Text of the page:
Did it work? Did you find that your thoughts were clearer?

I found that when I turned the mic on, a lot of what I said was much more direct. Have you ever been hypnotised before? I was once and I got so in a daze that my subconscious was talking. Someone would ask me a question and this person in me would just spit something out. It was, like, ‘Woah, I didn’t even say that!’ So writing without distractions was like that, it just came out. To me it was a little shocking but also really comforting.

I think it’s cool to lead by example.

You have a background both as a singer and in production and sound engineering. Does songwriting ever feel more like a craft than an art?

Everything I do is a craft. That’s the upbringing that I have. I always study everything. Before, with my EPs, my music was more about the vibe, fun, texture, mysticism and all this bullshit. But when I started to take songwriting seriously for this record I was really taking songs apart, studying them. I was listening to tons of Sia and Sade, Kate Bush and Joni Mitchell. Learning their songs and reading their lyrics and playing with that.

So if you’re working from detail outwards, how do you know when you’ve found ‘THE SONG’ – the complete work?

I feel like a song is a song when it’s its own thing. As if I didn’t even make it. If I can think of it as the product of someone else, it’s a song. It’s cool being, like, ‘Woah – I made this!’, but you have to remove yourself from it until it could be anyone listening, anyone relating to it. That, or if I can listen to it all the way through and not make little throw-up movements because I need to fix something.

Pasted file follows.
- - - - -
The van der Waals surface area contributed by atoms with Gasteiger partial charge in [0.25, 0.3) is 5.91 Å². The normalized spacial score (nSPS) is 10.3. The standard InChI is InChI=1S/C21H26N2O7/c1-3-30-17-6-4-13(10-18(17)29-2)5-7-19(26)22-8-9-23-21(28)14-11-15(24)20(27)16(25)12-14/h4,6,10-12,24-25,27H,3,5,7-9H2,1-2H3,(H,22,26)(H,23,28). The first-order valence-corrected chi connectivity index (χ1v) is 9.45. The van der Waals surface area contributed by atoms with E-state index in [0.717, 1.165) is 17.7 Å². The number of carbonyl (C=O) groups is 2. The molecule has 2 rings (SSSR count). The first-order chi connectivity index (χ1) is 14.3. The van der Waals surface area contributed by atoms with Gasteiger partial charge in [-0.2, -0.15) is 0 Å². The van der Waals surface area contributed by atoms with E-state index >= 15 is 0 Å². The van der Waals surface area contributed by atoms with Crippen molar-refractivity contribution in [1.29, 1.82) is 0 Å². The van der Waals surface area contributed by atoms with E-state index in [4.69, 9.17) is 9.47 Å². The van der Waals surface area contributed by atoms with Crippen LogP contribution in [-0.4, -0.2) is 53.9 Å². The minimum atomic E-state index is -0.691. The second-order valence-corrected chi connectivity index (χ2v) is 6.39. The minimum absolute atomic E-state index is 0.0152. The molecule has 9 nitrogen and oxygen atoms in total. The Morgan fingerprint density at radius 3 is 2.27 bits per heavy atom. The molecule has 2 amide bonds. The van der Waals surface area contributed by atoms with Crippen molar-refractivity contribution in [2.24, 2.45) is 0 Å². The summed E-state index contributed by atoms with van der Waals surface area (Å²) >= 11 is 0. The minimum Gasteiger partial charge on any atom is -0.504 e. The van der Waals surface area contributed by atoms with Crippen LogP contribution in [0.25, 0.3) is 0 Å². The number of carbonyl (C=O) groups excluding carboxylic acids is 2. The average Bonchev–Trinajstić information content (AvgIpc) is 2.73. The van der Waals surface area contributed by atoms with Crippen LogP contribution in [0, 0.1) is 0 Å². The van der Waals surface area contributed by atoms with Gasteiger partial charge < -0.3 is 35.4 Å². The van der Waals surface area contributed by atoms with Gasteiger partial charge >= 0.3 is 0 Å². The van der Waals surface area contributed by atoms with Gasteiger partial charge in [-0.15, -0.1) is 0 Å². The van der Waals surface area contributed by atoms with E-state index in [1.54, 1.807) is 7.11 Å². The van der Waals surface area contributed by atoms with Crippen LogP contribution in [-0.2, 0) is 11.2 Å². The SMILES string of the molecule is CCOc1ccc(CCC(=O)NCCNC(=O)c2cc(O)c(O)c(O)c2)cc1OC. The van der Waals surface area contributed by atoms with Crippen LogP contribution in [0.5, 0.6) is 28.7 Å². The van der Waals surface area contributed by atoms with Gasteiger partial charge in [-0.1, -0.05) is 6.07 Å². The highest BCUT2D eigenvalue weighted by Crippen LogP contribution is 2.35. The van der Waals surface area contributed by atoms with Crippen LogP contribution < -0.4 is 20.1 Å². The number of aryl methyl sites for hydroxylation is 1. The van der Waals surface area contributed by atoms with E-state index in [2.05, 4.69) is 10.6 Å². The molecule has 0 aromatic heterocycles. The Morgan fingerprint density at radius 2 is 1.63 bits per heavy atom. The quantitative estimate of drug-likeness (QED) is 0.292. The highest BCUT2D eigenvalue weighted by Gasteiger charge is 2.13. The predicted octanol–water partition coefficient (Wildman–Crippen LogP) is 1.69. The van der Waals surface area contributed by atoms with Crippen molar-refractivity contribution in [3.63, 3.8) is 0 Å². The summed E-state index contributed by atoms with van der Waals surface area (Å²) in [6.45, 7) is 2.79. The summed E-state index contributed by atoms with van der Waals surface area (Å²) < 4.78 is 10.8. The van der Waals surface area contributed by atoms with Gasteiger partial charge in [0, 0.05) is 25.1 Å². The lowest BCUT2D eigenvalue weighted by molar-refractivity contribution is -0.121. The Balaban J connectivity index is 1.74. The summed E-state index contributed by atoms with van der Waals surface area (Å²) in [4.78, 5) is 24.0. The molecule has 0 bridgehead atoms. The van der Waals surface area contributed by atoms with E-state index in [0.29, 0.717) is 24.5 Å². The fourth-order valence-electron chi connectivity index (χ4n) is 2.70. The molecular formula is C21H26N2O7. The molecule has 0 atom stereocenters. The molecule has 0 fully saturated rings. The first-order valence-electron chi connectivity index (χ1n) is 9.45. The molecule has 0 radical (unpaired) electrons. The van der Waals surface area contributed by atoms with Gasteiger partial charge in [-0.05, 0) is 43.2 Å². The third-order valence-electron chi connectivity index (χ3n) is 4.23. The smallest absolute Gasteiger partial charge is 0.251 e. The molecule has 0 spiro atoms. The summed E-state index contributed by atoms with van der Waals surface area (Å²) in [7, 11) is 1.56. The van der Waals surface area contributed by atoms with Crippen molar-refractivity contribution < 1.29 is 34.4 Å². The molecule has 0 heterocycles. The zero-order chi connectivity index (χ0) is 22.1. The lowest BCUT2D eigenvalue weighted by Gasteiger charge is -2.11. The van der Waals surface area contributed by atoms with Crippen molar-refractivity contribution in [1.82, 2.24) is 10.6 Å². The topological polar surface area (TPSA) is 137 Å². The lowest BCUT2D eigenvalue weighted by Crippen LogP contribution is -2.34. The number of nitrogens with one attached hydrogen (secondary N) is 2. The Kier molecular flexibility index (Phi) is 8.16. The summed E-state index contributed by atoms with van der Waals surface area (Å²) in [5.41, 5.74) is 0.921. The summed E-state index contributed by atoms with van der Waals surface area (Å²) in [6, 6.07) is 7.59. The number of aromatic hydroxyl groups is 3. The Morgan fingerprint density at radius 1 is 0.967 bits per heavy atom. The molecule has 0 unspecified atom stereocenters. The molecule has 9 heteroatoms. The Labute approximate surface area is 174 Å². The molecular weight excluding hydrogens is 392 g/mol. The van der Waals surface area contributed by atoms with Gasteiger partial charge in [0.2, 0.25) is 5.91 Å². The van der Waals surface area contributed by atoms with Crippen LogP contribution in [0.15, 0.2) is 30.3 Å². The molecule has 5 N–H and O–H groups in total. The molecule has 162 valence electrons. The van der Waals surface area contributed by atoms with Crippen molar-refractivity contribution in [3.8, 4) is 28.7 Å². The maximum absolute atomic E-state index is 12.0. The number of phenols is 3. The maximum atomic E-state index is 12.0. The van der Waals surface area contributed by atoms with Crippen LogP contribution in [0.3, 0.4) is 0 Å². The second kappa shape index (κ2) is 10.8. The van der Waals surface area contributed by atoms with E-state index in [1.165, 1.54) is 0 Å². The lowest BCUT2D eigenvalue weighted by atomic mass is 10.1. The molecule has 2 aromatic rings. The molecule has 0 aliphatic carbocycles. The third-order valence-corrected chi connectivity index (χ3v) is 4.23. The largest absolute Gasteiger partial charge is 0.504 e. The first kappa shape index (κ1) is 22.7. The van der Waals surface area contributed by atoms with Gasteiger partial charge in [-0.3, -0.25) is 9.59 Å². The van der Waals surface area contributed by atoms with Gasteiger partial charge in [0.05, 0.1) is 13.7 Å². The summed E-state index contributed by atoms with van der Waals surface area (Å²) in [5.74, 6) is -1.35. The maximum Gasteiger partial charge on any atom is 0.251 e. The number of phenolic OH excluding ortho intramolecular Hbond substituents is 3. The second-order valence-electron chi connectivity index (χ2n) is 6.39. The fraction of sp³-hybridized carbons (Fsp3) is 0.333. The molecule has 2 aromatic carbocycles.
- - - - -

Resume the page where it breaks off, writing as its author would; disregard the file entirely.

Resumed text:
How important is it that you remain in control of every aspect of the production?

It’s really important for me to be happy with everything, and not do something because it’s cool or someone else will like it. I’ve tried working with other people and it always ends up sounding like someone’s interfered. It’s hard to defend those things when they’re not your ideas. Everything that’s on the record I put it there, and I put it there for a reason.

What I’m kind of getting at is something that you seem to be asked a lot – and which I feel stupid asking in 2015. I mean, you don’t hear male producers getting congratulated for doing their own production…

Exactly: you didn’t ask me but you did ask me! I overheard a meeting where a rapper was shown my album and he was, like, ‘Oh shit, she produced this herself!’ It’s true, you never hear the millions of male producer-singer-songwriters asked: ‘Excuse me, did you produce this all by yourself? Sir, I know you’re singing on it, I know your name’s on it, but did you really write this yourself? It seems to me impossible that you did!’

I make my own music because I want it to sound a certain way, which I’m sure is why all artists – male or female – make their own music.

It’s totally ridiculous. Is it something you feel the need to make a statement about or something to put aside?

I think it’s cool to lead by example. I always quote Kendrick Lamar from ‘Alright’: ‘Don’t talk about it, be about it.’ I make my own music because I want it to sound a certain way, which I’m sure is why all artists – male or female – make their own music. That’s all it should be about.